Cadillac chief marketing officer Uwe Ellinghaus confirmed at the Detroit auto show today that a business case is currently being studied to reintroduce the brand to Australia following its still-birth in 2008 – when dealers were appointed and cars had arrived, but the decision to import the American luxury marque was reversed in the final hours.
“From a marketing point of view, I lied if I wouldn’t have said that I would love to bring Cadillac to Australia,” Ellinghaus began. “I know the love for the brand, the appreciation is there, so I think it’s easy territory for us but the business case must stack up.
“We are still in the process of getting the business case together. I don’t want you to get the impression this is anything that is close to being announced. Regarding the specific schedule, I do not want to comment.
“It is my aspiration to build a global brand out of Cadillac, that is what I was hired for, and in this regard I am optimistic that we will see Cadillac in many more countries than we are currently in.”
Enthusiasm for the return of the Cadillac brand to Australia for the first time since 1969 was shared by Australian-born Cadillac chief of design Andrew Smith, who launched the VF Commodore as Holden head of design before being promoted six months ago.
“There’s absolutely a chance that it could return to Australia,” Smith commented. “The plan for us is to be a global luxury player, and I see Australia as part of the globe.
“I would love to see the brand in Australia, and I think that coming from outside of America the strength of Cadillac for me is that it’s the American luxury brand.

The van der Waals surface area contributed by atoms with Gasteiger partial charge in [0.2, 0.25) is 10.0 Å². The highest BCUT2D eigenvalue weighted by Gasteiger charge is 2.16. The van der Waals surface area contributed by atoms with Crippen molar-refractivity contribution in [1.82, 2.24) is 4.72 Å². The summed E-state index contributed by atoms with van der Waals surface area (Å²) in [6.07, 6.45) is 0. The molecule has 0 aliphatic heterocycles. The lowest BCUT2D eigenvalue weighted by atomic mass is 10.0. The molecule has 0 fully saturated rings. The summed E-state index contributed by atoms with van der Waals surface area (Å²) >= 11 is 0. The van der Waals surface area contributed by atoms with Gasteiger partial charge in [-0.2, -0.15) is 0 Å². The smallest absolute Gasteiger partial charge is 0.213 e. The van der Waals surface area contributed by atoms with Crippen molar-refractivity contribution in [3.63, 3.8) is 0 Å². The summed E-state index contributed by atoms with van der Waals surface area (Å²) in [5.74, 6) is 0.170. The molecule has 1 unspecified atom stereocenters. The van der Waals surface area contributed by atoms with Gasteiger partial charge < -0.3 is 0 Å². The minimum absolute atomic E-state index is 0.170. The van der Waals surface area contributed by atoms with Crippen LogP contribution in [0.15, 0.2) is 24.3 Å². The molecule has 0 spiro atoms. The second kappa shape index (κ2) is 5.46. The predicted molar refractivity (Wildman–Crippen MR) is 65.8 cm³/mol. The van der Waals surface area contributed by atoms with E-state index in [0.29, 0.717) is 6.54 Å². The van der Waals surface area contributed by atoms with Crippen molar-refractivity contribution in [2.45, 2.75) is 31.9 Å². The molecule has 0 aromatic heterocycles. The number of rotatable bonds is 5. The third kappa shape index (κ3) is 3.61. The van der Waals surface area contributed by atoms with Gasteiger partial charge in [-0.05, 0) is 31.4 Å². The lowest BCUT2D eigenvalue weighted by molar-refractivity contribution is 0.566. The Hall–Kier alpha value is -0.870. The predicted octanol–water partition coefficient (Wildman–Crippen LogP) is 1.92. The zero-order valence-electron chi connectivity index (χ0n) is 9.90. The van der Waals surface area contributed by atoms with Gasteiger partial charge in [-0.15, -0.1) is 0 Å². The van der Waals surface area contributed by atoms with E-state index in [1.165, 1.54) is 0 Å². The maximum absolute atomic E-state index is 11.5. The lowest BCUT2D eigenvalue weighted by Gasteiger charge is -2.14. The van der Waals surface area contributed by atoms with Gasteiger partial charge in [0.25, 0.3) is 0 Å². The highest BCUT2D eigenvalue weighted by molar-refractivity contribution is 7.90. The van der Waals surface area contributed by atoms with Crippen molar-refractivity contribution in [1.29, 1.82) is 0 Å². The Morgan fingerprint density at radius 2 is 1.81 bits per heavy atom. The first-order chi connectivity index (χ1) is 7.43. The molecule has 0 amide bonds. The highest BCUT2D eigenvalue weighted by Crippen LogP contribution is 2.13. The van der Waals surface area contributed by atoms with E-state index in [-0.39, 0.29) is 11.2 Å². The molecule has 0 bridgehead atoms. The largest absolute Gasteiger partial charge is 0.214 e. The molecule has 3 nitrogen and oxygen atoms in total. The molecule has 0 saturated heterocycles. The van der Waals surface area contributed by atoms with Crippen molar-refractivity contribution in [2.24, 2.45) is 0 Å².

“If you think outside the automotive realm, American brands are strong and premium, and are globally sought after, and I think that it’s a great chance for us to take Cadillac around the globe and not reinvent, but reinform people as to what Cadillac can be.”
Smith acknowledged that Cadillac could form the perfect replacement for enthusiasts of rear-wheel-drive V8 Holdens following the demise of the VF Commodore in 2017.
The Cadillac ATS (pictured middle) is a compact BMW 3 Series-sized sedan engineered for right-hand drive and available with both 2.0-litre turbo and 3.6-litre V6 engines, with a V8 ATS ‘V-Series’ model all but confirmed. Locally the car could sell from just $50K – barely more than a current Holden Calais V – although the new-generation Cadillac CTS (pictured top and bottom) that more closely reflects the dimensions of the outgoing Commodore would be priced substantially higher than the Holden.
While it has been completely ruled out that Holden could potentially rebadge a Cadillac to replace the Commodore in 2017, the door is being left open for Australia to utilise a Cadillac platform.